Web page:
In comparing the episodes of the midwives and the officers, the question emerges, why is no divine reward mentioned for the officers? While the Torah explicitly states that God approves of the midwives’ actions and blesses them with families of their own, no similar statement appears in the officers’ case.
Further, while the Torah doesn’t mention any royal punishment inflicted on the midwives for ignoring Pharaoh’s orders, the officers suffer whippings on behalf of the slaves they supervise. Don’t such sacrifices merit a reward from heaven?
Rashi comments that the officers in fact were rewarded. He says that when the Jews left slavery, it was these same officers who comprised the Sanhedrin, the great court, and thus who shared in some of the divine inspiration that Moses himself had received. According to Rashi, this privilege was due to the compassion and sacrifice that they’d demonstrated in Egypt.
Reward for the Officers
While Rashi’s commentary may satisfy our concern for the welfare of the officers, the question remains: why does the Torah record a reward for the midwives, but not for the officers?
The answer is based on understanding the Torah’s purpose in relating each of these stories. In the episode of the midwives, Pharaoh is running scared. Seeing that the Jews are multiplying rapidly, he fears for his country’s safety. He enslaves the Jews, and his decree is one of his attempts to decrease their numbers. However, God has other plans: "And as they [the Egyptians] would afflict them [the Jews], they [the Jews] would continue to multiply and spread out" (Exodus 1:12).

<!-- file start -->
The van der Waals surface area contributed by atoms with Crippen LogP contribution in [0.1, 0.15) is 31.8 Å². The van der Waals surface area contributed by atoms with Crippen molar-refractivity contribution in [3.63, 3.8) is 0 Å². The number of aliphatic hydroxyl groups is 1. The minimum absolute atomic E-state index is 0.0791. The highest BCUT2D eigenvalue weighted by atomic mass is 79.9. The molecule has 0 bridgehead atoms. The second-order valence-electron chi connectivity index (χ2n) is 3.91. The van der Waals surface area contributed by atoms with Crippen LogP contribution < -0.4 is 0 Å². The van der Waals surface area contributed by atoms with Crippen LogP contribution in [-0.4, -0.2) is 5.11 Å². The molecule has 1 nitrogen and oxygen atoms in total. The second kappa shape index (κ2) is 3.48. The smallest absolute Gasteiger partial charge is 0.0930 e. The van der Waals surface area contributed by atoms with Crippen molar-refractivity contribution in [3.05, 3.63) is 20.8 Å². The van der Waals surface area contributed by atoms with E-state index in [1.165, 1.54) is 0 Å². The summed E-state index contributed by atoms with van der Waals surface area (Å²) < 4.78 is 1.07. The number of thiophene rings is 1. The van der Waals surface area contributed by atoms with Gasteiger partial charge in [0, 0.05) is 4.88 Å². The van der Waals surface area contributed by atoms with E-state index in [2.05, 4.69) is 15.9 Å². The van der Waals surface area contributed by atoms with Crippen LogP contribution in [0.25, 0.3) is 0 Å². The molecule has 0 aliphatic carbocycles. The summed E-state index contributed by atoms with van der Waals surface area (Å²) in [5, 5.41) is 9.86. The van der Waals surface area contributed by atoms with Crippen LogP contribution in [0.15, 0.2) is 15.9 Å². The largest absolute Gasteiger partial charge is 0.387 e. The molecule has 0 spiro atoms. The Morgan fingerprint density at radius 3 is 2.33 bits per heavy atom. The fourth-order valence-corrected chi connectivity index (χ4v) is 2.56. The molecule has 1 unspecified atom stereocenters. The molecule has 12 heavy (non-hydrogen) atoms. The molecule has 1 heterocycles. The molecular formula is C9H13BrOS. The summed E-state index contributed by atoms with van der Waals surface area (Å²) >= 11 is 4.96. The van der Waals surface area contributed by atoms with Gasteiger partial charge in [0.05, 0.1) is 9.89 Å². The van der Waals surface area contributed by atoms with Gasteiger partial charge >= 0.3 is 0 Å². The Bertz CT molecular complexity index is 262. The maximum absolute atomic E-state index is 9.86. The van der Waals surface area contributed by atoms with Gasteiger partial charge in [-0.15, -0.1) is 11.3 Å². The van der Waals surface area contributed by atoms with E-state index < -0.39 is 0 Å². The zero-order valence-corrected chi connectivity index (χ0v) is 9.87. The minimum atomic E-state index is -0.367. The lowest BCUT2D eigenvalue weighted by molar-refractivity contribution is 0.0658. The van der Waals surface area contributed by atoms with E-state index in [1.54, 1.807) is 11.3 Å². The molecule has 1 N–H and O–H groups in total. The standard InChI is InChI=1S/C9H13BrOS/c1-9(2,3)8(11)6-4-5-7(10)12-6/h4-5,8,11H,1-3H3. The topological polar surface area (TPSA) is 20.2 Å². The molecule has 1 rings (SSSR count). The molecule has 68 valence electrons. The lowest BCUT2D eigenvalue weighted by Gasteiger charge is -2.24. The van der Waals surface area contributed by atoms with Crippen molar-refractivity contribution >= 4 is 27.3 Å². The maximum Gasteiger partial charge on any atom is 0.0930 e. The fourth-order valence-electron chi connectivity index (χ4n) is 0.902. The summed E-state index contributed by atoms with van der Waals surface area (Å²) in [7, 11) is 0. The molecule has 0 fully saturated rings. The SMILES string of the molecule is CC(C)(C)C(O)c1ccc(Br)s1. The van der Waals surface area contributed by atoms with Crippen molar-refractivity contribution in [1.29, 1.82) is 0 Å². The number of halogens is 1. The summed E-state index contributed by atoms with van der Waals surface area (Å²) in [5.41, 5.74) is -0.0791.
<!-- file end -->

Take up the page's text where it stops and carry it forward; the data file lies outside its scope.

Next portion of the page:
Fullfilling Their Destiny
No matter what tactic Pharaoh tries, the Jews continue their destined transition from family to nation. Thus, when the verse records the reward given to the midwives–they themselves merit families–it is part and parcel of the Torah’s overall narrative thread, i.e., that the Jews continue to multiply.
This contrasts with the episode of the officers. Earlier in the parashah, God appears to Moses, and commands him to go to Egypt and to lead the Jews to freedom. However, God warns Moses that, as part of the divine plan, Pharaoh will be stubborn, and refuse to free the people.
Against this background, when we read of the officers and their valiant but fruitless attempt to ease the slaves’ burden, their efforts serve as an illustration of Pharaoh’s unflinching stubbornness and impudence in the face of God’s wishes. In a sense, the passage is not about the officers at all–it’s about Pharaoh. Therefore, it’s unnecessary to mention the reward given to the officers; to do so, in fact, would divert our attention from the matter at hand, the God-Pharaoh encounter.
This literary value of appreciating the "larger picture" is meaningful to each of our lives. In an age of hastily-forwarded emails, media sound-bytes, and frenetic transfer of information, it’s easy–perhaps inevitable–for us to view things out of context. But if we’re to judge others fairly and otherwise act responsibly, we must slow down and seek out that context, to ensure that we understand things as they truly are. If we do so, we’ll avoid the pitfalls that eventually ensnare those who don’t.